Now, it does sound like a familiar pattern: a crew of Air Force men, commanded by Capt. Patrick Hendry, is dispatched to an Arctic research station to assist the scientists and staff present there—including a certain old flame of Hendry's, one Nikki Nicholson, who escaped his advances the last they met by drinking him under the table. Yet there's not much time for their questionable courtship now (though there is a little time, enough for a weird bondage-inflected conversation scene between them), for these scientists, led by the brilliant Dr. Carrington, have recently observed the landing of a very curious "meteor." This would be the same many thousand tons of metal that wreaked havoc with Hendry's compasses on the flight north, and which coaxed Hendry's friend, tagalong reporter Ned Scott, to make the trip to the further reaches of the Arctic alongside his old buddy in search of an ever-elusive scoop. Together these men go out to to investigate, and what they find awes them: a downed flying saucer, caught beneath the melted and refrozen ice. In a botched attempt at melting their own way into it, they blow the vessel to pieces; but, a few meters away from the crash site is the body of its pilot, also trapped in the ice, and this thing they claim as the only prize left available to them.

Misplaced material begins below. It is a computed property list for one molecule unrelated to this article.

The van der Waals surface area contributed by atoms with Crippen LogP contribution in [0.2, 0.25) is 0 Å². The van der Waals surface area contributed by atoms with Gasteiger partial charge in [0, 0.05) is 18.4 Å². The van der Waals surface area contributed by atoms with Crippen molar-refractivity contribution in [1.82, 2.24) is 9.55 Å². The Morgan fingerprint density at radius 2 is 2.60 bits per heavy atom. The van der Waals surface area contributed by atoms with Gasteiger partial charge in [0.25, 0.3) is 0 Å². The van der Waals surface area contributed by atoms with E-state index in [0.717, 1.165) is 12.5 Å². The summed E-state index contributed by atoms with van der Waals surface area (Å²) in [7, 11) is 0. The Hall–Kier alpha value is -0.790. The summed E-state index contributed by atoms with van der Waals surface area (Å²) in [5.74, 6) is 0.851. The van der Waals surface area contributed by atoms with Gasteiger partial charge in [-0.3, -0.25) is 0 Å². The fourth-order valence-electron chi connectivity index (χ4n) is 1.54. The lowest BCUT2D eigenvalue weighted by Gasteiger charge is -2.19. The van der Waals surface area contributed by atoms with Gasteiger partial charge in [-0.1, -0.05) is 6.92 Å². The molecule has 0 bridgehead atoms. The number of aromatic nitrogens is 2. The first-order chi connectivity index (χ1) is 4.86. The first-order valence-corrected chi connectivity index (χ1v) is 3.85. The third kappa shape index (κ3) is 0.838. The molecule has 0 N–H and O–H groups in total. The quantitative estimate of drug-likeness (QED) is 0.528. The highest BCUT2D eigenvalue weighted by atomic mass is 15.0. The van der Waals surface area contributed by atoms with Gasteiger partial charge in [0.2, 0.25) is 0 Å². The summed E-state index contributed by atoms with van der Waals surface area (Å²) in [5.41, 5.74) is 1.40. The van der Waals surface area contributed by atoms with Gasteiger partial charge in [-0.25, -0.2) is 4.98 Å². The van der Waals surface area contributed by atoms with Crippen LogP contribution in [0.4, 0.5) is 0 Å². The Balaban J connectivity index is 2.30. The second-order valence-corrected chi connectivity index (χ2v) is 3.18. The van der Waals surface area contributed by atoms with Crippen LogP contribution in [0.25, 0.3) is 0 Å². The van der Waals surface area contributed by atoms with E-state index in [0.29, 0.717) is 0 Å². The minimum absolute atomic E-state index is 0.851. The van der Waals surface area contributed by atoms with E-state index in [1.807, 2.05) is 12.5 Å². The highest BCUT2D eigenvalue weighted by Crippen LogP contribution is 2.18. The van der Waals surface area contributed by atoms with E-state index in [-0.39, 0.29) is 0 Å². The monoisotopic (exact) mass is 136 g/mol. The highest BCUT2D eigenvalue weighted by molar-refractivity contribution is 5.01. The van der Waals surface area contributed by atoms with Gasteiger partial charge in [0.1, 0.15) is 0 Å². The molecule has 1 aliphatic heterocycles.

Inevitably, this proves to be their undoing, for when the block of ice containing their colossal humanoid specimen thaws, it demonstrates that death and life hold a different meaning for a creature such as it, no more harmed by its cold sleep than by the bullets that pass almost unnoticed through its fleshy mass. This entity, which Carrington explains has more in common with the plant life of Earth than its animals—with the notable exception that it has a unspeakable thirst for animal blood—begins its lethal campaign, killing first their sled dogs, then the men themselves, not merely for the sake of it, nor even to feed itself, but to raise its progeny, the "seedlings" that it has planted in the base greenhouse, which it has soon transformed into both abattoir and fortress. By now, Hendry would doubtless be about the business of killing it anyway, whether it was growing its own army or not; but that would prove a tall order, even if Carrington, in the name of science, weren't ready to sabotage every last effort Hendry makes to stop the uncanny invader before it's too late.